I have a faucet that leaks, a broken lightbulb stuck in its socket and a thingamajig which has fallen off my closet door.
Where is a man when I need one?
I know what you are thinking…fix it yourself! We have just celebrated the 100th anniversary of International Women’s Day. Women are independent, strong and capable.
Women make up approximately half of the world’s population. Since earning the right to vote in Canada in 1918, women have continued to make gains and now outnumber men in the workplace and universities.
Women have pushed through the glass ceiling and sit in boardrooms as CEOs of large companies and are being elected into the corridors of power. Women are choosing to be single or are leaving long-term marriages. Women are even choosing to have babies without the need for a man, save an anonymous donation of sperm.
And, more and more, women are opting for loving, committed, same-sex relationships.
All of this must feel threatening to the other half of the population.
Has the ascendency of women resulted in the irrelevance of men?
It’s been tough on men, as the traditional male roles are disappearing or have been usurped by women. As Zoomers who grew up in the Father-Knows-Best world of the 1950s, men’s roles were clearly defined. A man was the primary breadwinner for his family, and his status and power in society was reflected in this omnipotent role.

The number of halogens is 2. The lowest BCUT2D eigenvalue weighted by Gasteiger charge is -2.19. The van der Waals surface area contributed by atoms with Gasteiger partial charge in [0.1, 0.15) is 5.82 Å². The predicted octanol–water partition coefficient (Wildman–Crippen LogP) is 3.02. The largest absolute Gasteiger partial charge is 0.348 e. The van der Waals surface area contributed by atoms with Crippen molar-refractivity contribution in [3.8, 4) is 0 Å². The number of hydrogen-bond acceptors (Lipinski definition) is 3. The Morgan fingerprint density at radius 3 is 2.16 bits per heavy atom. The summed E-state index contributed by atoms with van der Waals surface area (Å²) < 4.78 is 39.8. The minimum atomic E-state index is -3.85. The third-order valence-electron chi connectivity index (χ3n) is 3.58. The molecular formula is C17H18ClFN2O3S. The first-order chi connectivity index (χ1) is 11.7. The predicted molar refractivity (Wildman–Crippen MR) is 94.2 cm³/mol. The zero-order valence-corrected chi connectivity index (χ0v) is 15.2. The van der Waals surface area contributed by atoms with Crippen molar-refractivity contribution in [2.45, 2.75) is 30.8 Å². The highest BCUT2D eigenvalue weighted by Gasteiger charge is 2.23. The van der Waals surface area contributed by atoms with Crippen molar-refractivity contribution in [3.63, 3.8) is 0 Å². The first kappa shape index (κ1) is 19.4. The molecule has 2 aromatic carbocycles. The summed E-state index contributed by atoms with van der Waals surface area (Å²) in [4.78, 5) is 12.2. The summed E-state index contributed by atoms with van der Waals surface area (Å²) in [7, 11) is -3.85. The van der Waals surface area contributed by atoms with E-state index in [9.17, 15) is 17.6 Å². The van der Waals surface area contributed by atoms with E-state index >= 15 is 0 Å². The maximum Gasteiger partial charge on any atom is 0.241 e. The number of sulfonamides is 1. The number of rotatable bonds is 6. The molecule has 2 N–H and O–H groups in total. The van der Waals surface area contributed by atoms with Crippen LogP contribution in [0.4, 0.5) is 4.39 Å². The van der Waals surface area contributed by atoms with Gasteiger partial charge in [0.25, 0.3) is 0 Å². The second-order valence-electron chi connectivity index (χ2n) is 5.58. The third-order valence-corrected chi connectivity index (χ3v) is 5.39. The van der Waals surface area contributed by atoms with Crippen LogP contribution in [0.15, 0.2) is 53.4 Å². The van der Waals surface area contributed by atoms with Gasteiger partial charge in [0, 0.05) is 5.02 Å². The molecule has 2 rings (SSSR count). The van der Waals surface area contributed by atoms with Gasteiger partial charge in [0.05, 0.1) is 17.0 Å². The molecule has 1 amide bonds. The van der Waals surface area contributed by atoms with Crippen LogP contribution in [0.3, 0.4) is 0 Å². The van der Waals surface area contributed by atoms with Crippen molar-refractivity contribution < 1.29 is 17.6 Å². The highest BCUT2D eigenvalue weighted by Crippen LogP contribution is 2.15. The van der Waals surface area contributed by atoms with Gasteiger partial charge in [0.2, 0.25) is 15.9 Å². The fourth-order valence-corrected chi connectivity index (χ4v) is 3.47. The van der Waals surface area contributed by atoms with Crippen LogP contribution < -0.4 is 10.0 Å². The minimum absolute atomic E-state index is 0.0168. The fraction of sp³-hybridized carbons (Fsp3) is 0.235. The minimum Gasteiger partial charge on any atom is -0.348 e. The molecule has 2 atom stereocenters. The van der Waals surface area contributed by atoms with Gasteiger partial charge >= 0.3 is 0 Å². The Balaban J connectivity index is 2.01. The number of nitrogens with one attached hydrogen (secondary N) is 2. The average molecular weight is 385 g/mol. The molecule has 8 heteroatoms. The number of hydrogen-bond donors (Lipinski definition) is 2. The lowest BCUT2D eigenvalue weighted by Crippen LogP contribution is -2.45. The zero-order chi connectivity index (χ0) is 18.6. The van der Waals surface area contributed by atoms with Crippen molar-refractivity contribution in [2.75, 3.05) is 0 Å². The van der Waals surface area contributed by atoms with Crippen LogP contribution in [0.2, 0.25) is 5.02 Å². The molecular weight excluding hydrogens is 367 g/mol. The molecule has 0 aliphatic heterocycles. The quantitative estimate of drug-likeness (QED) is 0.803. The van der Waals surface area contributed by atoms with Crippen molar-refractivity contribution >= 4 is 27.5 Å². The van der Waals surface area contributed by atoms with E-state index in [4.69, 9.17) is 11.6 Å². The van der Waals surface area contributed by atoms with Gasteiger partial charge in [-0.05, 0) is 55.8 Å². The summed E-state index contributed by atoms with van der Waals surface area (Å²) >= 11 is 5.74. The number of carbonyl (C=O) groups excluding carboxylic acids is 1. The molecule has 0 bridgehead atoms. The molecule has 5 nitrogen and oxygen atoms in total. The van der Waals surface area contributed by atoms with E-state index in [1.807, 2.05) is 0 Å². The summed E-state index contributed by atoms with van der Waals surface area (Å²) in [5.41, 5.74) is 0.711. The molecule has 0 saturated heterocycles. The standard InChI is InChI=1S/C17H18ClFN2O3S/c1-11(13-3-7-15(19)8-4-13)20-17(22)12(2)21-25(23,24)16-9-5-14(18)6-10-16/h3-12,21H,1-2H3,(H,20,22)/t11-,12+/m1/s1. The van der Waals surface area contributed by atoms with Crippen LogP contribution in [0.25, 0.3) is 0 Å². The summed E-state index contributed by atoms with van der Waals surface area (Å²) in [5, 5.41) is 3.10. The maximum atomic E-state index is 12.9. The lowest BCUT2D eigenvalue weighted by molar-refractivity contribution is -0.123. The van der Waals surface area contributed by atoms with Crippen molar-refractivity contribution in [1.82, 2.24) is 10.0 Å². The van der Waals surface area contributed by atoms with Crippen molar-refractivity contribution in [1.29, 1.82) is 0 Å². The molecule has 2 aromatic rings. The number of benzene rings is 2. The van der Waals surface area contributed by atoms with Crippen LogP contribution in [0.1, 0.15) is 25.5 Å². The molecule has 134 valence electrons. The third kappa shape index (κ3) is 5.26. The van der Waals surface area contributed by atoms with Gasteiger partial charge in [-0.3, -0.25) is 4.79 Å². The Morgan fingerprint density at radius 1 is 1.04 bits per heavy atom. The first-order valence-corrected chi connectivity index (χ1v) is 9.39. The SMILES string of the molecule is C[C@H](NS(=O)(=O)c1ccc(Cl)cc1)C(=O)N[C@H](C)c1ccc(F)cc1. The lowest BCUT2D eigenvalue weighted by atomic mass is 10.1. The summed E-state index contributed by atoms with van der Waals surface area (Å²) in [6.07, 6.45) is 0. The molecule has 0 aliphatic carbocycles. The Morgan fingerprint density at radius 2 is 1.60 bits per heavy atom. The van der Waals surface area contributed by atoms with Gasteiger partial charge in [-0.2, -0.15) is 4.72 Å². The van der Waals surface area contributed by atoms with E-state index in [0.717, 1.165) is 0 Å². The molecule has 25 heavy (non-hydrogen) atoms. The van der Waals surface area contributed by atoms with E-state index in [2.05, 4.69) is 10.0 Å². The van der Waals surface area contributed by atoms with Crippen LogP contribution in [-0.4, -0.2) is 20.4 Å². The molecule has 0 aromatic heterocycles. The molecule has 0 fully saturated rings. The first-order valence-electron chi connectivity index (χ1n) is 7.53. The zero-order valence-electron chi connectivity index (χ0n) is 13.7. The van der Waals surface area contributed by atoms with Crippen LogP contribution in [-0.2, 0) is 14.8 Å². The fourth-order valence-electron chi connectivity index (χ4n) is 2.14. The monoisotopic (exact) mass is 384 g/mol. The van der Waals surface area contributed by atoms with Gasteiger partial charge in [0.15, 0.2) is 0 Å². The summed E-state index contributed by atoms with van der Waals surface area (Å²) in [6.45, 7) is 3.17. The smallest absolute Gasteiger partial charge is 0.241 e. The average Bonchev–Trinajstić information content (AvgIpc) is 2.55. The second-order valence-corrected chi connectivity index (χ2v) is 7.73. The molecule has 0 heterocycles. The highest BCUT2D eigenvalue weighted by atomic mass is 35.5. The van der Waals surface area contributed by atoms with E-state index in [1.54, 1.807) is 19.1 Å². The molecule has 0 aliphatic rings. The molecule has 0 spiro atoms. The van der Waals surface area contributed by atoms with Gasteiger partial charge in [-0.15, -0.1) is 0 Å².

To be a man meant you had power and control. He certainly didn’t show his emotions. In fact, in the past century, the archetypal image of manhood has remained relatively unchanged.
So what has changed? Can we blame it all on the feminist movement, which is laterally being referred to as the new “f” word?
Not so fast. I would suggest the recent economic turmoil which has shaken the world has also played its part. In the U.S., of the 8.4 million jobs lost during the recession, 80 per cent belonged to men. According to a CBC documentary, The End of Men, unemployment for men is traumatic as they struggle for an uncertain future and are forced to redefine their manhood.
As a woman, who was unceremoniously laid off from my job in 2009, as devastating as the experience was, it didn’t cause me to doubt my femininity.
However, for men whose career and status has defined them, they are feeling betrayed by the stereotypical definition of manhood they have bought into.
But as the social and economic fabric of the world changes and the rigidity of gender roles dissipates, this is an opportunity for men to embrace a new definition of manhood.
But fellas, before you embrace this new-found liberation, can one of you fix my damn lightbulb?
April Lewis is the local communications director for CARP, a group committed to a ‘New Vision of Aging for Canada.’ She writes monthly.